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Goldman Sachs Prepares for Layoffs as Deal-Making Slows

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Goldman Sachs is gearing up for a series of layoffs that could take place as early as next week, according to two people familiar with the plan.

The job cuts will affect employees across the company, the official said.

Goldman typically releases employees based on performance and the bank’s needs, and reviews its headcount annually. That program was suspended during the pandemic. This also coincided with a record trading period during which bankers complained of being overworked. The program typically lays off her 1-5% of workers. The layoffs are likely to be at the lower end of that range, according to people familiar with the matter.

Goldman’s chief financial officer Dennis Coleman told analysts in July that the bank “will probably resume employee-based annual performance reviews at the end of the year.”

The move comes as the Federal Reserve’s efforts to curb inflation by raising rates have cooled the deal’s closing, raising fears that the U.S. economy could plunge into recession. The war in Ukraine has added further uncertainty to the mix.

Goldman Sachs reported in July that its second-quarter profit fell nearly 50% from a year earlier to just under $3 billion. Earnings at Goldman’s investment banking division fell 41% from the same period in 2021. At the time, the bank said hiring would slow down for the rest of the year.

So far this year, the value of U.S. transactions has risen from $2 trillion a year ago to about $1.2 trillion, according to data firm Dealogic. Initial public offerings raised in the first half of this year were about 95% less than in the first half of last year. According to advisory firm EY,The number of deals fell by about 73%.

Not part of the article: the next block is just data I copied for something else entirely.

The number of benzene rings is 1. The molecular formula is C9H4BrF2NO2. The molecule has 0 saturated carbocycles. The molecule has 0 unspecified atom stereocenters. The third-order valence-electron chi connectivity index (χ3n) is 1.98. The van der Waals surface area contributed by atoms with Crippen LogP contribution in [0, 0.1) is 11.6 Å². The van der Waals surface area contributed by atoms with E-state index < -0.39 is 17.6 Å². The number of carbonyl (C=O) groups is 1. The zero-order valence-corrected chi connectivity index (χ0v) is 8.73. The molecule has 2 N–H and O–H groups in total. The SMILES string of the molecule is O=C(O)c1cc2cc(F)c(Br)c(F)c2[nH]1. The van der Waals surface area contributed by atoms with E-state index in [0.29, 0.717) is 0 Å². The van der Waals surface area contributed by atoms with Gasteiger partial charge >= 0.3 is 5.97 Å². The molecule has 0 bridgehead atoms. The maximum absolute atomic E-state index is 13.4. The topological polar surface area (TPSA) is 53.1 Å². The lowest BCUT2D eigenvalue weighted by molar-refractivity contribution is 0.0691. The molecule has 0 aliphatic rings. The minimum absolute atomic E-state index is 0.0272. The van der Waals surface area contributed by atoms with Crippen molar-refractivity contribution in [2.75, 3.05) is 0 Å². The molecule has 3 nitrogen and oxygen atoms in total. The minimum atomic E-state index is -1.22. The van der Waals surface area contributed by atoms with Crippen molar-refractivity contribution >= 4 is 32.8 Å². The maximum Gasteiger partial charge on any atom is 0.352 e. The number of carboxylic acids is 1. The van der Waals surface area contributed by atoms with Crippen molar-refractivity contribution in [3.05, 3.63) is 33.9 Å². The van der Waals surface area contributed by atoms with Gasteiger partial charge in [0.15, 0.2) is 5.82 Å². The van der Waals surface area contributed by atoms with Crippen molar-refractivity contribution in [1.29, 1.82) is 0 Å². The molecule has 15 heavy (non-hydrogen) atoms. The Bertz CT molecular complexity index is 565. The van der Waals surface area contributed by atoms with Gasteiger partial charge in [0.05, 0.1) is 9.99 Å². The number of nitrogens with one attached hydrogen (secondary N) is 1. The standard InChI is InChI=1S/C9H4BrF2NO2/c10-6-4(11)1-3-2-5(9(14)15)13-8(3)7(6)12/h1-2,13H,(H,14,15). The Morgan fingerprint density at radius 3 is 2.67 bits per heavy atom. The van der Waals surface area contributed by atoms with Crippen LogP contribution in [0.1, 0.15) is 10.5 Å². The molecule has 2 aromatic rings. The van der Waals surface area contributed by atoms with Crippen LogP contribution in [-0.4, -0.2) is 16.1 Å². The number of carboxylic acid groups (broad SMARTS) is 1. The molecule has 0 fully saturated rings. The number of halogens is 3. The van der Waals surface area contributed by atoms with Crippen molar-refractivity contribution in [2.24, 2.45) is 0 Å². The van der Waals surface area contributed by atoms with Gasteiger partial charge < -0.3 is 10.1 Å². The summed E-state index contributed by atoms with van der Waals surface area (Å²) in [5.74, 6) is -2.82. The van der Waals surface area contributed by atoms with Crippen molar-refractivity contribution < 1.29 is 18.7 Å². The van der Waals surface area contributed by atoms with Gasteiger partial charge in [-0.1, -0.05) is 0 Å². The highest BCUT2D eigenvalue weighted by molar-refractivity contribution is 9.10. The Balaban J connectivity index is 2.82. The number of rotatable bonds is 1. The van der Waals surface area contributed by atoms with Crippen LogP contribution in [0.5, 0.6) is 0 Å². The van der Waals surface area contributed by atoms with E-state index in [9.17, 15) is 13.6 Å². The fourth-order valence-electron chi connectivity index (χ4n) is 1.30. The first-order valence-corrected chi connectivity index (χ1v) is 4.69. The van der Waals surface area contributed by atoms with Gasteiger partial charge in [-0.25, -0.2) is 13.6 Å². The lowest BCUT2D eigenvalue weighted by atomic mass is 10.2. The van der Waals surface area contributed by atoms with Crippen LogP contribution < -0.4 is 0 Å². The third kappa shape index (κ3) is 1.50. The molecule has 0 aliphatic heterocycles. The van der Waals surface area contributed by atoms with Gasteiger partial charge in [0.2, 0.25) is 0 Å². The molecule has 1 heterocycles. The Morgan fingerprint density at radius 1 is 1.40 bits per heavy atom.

“The market has definitely gotten more difficult,” Goldman CEO David M. Solomon said on a conference call in July.

Mr Solomon said: “However, while we are disciplined about our spending, we keep in mind that it does not undermine our clients’ franchises and growth strategies.”

Solomon’s statement echoed similar warnings from Wall Street chief executives and was a far cry from last year’s hype. Then low interest rates and extremely high financial markets sparked a trading frenzy, and banks had to hire new workers to cope with the catastrophic trading volumes.

Still, assessing the scale necessary for layoffs can be difficult for executives across Wall Street. There are conflicting signs about the state of the U.S. economy, with some estimating we are already in, or could be in, a recession, while others are slowing. I don’t think it will shrink. And a trade that could rebound as quickly as it faltered has shown signs of optimism lately. Like Porsche’s initial public offering, As such, bankers are wary of finding themselves understaffed if transactions start to pick up again.

But for now, Wall Street banks may simply have too many dealmakers.

“They just don’t need as many bodies as they have,” said Chris Connors, vice president of compensation consulting firm Johnson Associates. ‘Production fell off a cliff’

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